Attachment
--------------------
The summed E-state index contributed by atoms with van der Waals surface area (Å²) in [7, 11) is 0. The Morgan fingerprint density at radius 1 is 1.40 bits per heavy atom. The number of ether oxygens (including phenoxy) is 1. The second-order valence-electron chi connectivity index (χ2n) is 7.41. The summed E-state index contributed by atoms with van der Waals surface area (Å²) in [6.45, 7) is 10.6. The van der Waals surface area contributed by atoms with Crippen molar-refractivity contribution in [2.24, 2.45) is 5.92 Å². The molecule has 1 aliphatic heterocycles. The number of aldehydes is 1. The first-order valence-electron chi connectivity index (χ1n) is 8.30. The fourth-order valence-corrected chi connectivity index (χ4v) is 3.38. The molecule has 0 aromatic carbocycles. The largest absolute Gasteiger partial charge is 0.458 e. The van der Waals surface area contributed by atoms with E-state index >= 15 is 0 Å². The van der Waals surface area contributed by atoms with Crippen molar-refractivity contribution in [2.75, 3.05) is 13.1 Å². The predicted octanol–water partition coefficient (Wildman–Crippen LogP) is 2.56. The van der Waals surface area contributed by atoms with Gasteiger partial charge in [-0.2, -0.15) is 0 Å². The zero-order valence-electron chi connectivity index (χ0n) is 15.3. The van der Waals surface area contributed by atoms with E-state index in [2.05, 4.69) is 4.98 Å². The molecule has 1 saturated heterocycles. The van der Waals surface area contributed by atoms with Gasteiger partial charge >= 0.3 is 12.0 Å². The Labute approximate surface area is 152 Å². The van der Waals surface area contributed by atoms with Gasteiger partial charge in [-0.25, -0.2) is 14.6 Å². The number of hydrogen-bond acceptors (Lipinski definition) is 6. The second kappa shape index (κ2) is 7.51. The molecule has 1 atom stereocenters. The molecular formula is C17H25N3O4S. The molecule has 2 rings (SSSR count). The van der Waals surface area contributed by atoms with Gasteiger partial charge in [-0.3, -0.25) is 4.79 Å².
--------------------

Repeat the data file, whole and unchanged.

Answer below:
The summed E-state index contributed by atoms with van der Waals surface area (Å²) in [7, 11) is 0. The Morgan fingerprint density at radius 1 is 1.40 bits per heavy atom. The number of ether oxygens (including phenoxy) is 1. The second-order valence-electron chi connectivity index (χ2n) is 7.41. The summed E-state index contributed by atoms with van der Waals surface area (Å²) in [6.45, 7) is 10.6. The van der Waals surface area contributed by atoms with Crippen molar-refractivity contribution in [2.24, 2.45) is 5.92 Å². The molecule has 1 aliphatic heterocycles. The number of aldehydes is 1. The first-order valence-electron chi connectivity index (χ1n) is 8.30. The fourth-order valence-corrected chi connectivity index (χ4v) is 3.38. The molecule has 0 aromatic carbocycles. The largest absolute Gasteiger partial charge is 0.458 e. The van der Waals surface area contributed by atoms with E-state index >= 15 is 0 Å². The van der Waals surface area contributed by atoms with Crippen molar-refractivity contribution in [2.75, 3.05) is 13.1 Å². The predicted octanol–water partition coefficient (Wildman–Crippen LogP) is 2.56. The van der Waals surface area contributed by atoms with Gasteiger partial charge in [-0.2, -0.15) is 0 Å². The zero-order valence-electron chi connectivity index (χ0n) is 15.3. The van der Waals surface area contributed by atoms with E-state index in [2.05, 4.69) is 4.98 Å². The molecule has 1 saturated heterocycles. The van der Waals surface area contributed by atoms with Gasteiger partial charge >= 0.3 is 12.0 Å². The Labute approximate surface area is 152 Å². The van der Waals surface area contributed by atoms with Gasteiger partial charge in [-0.25, -0.2) is 14.6 Å². The number of hydrogen-bond acceptors (Lipinski definition) is 6. The second kappa shape index (κ2) is 7.51. The molecule has 1 atom stereocenters. The molecular formula is C17H25N3O4S. The molecule has 2 rings (SSSR count). The van der Waals surface area contributed by atoms with Gasteiger partial charge in [-0.3, -0.25) is 4.79 Å².